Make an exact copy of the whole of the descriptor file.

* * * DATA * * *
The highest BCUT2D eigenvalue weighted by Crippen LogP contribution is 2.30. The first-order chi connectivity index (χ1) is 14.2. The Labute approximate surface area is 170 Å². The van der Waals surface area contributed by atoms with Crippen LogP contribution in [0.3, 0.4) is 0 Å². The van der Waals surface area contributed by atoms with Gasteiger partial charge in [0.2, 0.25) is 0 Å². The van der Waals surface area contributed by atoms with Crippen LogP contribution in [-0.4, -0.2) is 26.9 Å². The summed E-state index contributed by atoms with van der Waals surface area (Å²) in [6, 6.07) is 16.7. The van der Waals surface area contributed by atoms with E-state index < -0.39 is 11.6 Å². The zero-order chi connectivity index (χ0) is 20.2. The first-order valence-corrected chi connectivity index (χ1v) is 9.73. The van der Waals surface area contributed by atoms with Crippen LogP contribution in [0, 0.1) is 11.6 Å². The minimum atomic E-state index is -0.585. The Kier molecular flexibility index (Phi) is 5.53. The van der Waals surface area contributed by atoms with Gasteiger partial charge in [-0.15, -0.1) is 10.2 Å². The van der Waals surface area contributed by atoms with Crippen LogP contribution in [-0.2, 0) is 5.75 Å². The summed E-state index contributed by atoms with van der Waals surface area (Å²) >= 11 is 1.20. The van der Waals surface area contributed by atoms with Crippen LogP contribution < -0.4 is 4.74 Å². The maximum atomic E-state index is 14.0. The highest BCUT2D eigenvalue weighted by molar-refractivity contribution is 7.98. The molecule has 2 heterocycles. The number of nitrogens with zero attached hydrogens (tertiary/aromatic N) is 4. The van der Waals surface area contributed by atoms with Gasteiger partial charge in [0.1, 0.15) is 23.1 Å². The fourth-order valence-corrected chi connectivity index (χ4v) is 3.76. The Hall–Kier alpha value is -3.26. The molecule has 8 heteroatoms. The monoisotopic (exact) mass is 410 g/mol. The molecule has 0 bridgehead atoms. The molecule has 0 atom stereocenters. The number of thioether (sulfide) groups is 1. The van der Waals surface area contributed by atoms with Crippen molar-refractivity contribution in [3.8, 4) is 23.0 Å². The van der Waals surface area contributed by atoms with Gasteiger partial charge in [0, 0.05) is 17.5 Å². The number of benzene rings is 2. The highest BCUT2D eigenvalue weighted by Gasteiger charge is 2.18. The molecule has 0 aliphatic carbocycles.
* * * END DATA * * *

The highest BCUT2D eigenvalue weighted by Crippen LogP contribution is 2.30. The first-order chi connectivity index (χ1) is 14.2. The Labute approximate surface area is 170 Å². The van der Waals surface area contributed by atoms with Crippen LogP contribution in [0.3, 0.4) is 0 Å². The van der Waals surface area contributed by atoms with Gasteiger partial charge in [0.2, 0.25) is 0 Å². The van der Waals surface area contributed by atoms with Crippen LogP contribution in [-0.4, -0.2) is 26.9 Å². The summed E-state index contributed by atoms with van der Waals surface area (Å²) in [6, 6.07) is 16.7. The van der Waals surface area contributed by atoms with E-state index < -0.39 is 11.6 Å². The zero-order chi connectivity index (χ0) is 20.2. The first-order valence-corrected chi connectivity index (χ1v) is 9.73. The van der Waals surface area contributed by atoms with Crippen LogP contribution in [0, 0.1) is 11.6 Å². The minimum atomic E-state index is -0.585. The Kier molecular flexibility index (Phi) is 5.53. The van der Waals surface area contributed by atoms with Gasteiger partial charge in [-0.15, -0.1) is 10.2 Å². The van der Waals surface area contributed by atoms with Crippen LogP contribution in [-0.2, 0) is 5.75 Å². The summed E-state index contributed by atoms with van der Waals surface area (Å²) >= 11 is 1.20. The van der Waals surface area contributed by atoms with Crippen LogP contribution < -0.4 is 4.74 Å². The maximum atomic E-state index is 14.0. The highest BCUT2D eigenvalue weighted by molar-refractivity contribution is 7.98. The molecule has 2 heterocycles. The number of nitrogens with zero attached hydrogens (tertiary/aromatic N) is 4. The van der Waals surface area contributed by atoms with Gasteiger partial charge in [0.1, 0.15) is 23.1 Å². The fourth-order valence-corrected chi connectivity index (χ4v) is 3.76. The Hall–Kier alpha value is -3.26. The molecule has 8 heteroatoms. The monoisotopic (exact) mass is 410 g/mol. The molecule has 0 bridgehead atoms. The molecule has 0 atom stereocenters. The number of thioether (sulfide) groups is 1. The van der Waals surface area contributed by atoms with Crippen molar-refractivity contribution in [3.8, 4) is 23.0 Å². The van der Waals surface area contributed by atoms with Gasteiger partial charge in [0, 0.05) is 17.5 Å². The number of benzene rings is 2. The highest BCUT2D eigenvalue weighted by Gasteiger charge is 2.18. The molecule has 0 aliphatic carbocycles.